The UAAP Season consists of two parts, the first and second semester. The first semester usually starts on September and ends in December, while the second half runs spans from February to May. Last season, Basketball, Badminton, Beach Volleyball, Taekwondo, Judo, Table Tennis, and Swimming were all played in the first fraction of the season. The latter part of the UAAP compromised of the following sports: Volleyball, Tennis, Fencing, Chess, Baseball, Softball, Athletics, and Football.
Last May 17, 2018, however, ABS-CBN Sports reported that Jose Nilo J. Ocampo, President of the Board of Trustees of the UAAP, announced that they have decided to reschedule some events. The events affected by the decision are Track and Field, Fencing, and Chess as their scheduled tournaments will be moved earlier than expected and will see the Green and Lady Tracksters, Green and Lady Fencers, and Green and Lady Woodpushers in action during the first half of the UAAP Season.
Although the Office of Sports Development has yet to officially make an announcement regarding the UAAP Board’s decision, The LaSallian seeked the opinion of the student-athletes that would possibly be affected by the sudden shift in the UAAP schedule.
Track and Field
Overall, the Green and Lady Tracksters are in favor of playing in the first half of the UAAP season because they feel that it’s better to start their season at an earlier date to avoid injuries and utilize the team’s peak fitness. It becomes difficult for the Tracksters to maintain their form when preparing for the Track and Field tournament scheduled in the second half since the student athletes will be taking a break to give way for the holiday break in December and January. This would prompt the training staff and athletes to overtrain to make up for lost time and increase the chances of injury.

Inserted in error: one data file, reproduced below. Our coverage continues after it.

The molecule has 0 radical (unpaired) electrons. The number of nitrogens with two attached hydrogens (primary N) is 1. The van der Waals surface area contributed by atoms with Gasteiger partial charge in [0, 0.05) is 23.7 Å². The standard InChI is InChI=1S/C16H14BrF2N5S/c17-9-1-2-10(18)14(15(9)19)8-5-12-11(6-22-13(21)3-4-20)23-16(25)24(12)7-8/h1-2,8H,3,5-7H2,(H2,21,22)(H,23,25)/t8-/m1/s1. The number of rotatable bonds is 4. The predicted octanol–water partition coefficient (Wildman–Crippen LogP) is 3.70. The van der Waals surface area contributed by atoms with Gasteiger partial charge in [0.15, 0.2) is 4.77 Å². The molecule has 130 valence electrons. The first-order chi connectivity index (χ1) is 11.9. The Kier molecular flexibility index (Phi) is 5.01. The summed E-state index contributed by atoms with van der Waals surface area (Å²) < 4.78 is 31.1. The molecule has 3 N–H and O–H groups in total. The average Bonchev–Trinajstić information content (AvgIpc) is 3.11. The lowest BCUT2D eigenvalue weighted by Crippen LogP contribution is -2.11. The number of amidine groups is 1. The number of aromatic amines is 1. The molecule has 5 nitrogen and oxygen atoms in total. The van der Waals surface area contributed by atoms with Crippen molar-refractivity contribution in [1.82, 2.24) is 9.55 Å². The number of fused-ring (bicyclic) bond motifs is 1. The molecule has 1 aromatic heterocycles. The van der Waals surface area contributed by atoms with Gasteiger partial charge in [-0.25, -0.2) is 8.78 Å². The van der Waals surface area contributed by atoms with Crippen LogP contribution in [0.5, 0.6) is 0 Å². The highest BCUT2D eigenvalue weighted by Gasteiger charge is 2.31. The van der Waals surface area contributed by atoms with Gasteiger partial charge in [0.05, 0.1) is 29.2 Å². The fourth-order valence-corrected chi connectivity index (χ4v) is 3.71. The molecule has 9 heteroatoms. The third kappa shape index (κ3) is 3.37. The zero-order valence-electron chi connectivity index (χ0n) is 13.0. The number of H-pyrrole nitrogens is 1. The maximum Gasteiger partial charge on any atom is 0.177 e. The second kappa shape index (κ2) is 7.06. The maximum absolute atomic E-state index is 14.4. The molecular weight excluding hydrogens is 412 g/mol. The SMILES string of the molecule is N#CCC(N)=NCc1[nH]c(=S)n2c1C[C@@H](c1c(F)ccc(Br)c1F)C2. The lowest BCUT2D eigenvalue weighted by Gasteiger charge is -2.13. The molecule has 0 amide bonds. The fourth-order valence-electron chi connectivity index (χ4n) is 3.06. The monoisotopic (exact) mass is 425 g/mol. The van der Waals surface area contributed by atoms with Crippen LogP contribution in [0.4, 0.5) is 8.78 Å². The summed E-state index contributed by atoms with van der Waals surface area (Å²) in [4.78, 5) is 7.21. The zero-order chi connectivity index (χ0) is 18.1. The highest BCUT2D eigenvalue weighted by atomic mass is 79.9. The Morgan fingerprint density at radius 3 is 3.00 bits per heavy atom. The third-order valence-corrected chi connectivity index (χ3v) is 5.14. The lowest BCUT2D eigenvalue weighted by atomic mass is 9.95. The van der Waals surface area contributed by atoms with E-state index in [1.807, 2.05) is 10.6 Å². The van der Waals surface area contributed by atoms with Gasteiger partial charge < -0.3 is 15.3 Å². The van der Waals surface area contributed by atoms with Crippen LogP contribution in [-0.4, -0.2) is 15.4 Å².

Angeli Din, team captain of the Lady Tracksters, shares that, personally, she was not in favor of the change citing that she needs more to prepare for specific events and that the team’s training did not start on time. For her, the change was too sudden and that February next year would probably be the best time to compete.
Time was one of the issues raised by the Tracksters as the lack of it complicates their preparations for Season 81. Some athletes have gone through extra workouts to ensure they are ready for competiton. The team also gives emphasis on focusing on specific movements in training and other events that the Green-and-White participates in.
With the training getting more intense, taking its toll on physical and mental health of the athletes, the coaches constantly reminds their team of the goal: to win gold. The coaching staff also advised the student-athletes to maintain a healthy diet and sleep well.
On the other hand, the Green and Lady Fencers, are not in favor of the decision of the UAAP Board, citing that it would cause stress and challenge the athlete’s physical and mental health since they had just recently participated in the UAAP Season 80 Fencing Tournament earlier this year and won bronze.